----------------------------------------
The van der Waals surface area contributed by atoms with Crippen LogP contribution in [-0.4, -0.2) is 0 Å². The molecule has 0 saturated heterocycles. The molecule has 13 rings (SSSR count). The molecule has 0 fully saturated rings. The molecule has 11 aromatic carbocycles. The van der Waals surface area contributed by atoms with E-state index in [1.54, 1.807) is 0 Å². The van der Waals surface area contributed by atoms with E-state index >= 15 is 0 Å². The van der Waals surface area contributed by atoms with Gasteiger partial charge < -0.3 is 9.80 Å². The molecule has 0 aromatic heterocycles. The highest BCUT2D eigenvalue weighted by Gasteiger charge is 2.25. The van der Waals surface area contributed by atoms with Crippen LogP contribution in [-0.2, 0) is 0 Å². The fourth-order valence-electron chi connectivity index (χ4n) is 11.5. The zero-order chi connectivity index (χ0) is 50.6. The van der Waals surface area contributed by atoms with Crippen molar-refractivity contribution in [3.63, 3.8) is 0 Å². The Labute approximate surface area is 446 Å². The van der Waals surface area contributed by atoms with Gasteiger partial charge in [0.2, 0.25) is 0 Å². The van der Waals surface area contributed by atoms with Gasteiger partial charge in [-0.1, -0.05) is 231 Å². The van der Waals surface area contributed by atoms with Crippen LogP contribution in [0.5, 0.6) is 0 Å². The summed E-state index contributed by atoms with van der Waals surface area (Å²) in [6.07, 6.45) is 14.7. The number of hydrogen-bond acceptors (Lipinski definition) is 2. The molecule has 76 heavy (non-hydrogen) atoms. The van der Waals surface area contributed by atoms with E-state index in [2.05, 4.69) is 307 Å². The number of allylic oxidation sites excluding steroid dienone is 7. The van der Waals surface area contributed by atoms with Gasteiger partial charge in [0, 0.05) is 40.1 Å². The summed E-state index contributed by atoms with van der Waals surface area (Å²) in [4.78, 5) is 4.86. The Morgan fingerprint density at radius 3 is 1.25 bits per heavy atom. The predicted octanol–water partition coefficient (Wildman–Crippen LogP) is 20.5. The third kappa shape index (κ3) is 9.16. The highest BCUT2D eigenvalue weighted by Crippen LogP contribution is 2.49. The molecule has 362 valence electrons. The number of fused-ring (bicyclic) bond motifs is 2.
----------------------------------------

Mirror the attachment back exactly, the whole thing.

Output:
The van der Waals surface area contributed by atoms with Crippen LogP contribution in [-0.4, -0.2) is 0 Å². The molecule has 0 saturated heterocycles. The molecule has 13 rings (SSSR count). The molecule has 0 fully saturated rings. The molecule has 11 aromatic carbocycles. The van der Waals surface area contributed by atoms with E-state index in [1.54, 1.807) is 0 Å². The van der Waals surface area contributed by atoms with E-state index >= 15 is 0 Å². The van der Waals surface area contributed by atoms with Gasteiger partial charge < -0.3 is 9.80 Å². The molecule has 0 aromatic heterocycles. The highest BCUT2D eigenvalue weighted by Gasteiger charge is 2.25. The van der Waals surface area contributed by atoms with Crippen LogP contribution in [-0.2, 0) is 0 Å². The fourth-order valence-electron chi connectivity index (χ4n) is 11.5. The zero-order chi connectivity index (χ0) is 50.6. The van der Waals surface area contributed by atoms with Crippen molar-refractivity contribution in [3.63, 3.8) is 0 Å². The Labute approximate surface area is 446 Å². The van der Waals surface area contributed by atoms with Gasteiger partial charge in [0.2, 0.25) is 0 Å². The van der Waals surface area contributed by atoms with Gasteiger partial charge in [-0.1, -0.05) is 231 Å². The van der Waals surface area contributed by atoms with Crippen LogP contribution in [0.5, 0.6) is 0 Å². The summed E-state index contributed by atoms with van der Waals surface area (Å²) in [6.07, 6.45) is 14.7. The number of hydrogen-bond acceptors (Lipinski definition) is 2. The molecule has 76 heavy (non-hydrogen) atoms. The van der Waals surface area contributed by atoms with E-state index in [2.05, 4.69) is 307 Å². The number of allylic oxidation sites excluding steroid dienone is 7. The van der Waals surface area contributed by atoms with Gasteiger partial charge in [0, 0.05) is 40.1 Å². The summed E-state index contributed by atoms with van der Waals surface area (Å²) in [4.78, 5) is 4.86. The Morgan fingerprint density at radius 3 is 1.25 bits per heavy atom. The predicted octanol–water partition coefficient (Wildman–Crippen LogP) is 20.5. The third kappa shape index (κ3) is 9.16. The highest BCUT2D eigenvalue weighted by Crippen LogP contribution is 2.49. The molecule has 362 valence electrons. The number of fused-ring (bicyclic) bond motifs is 2.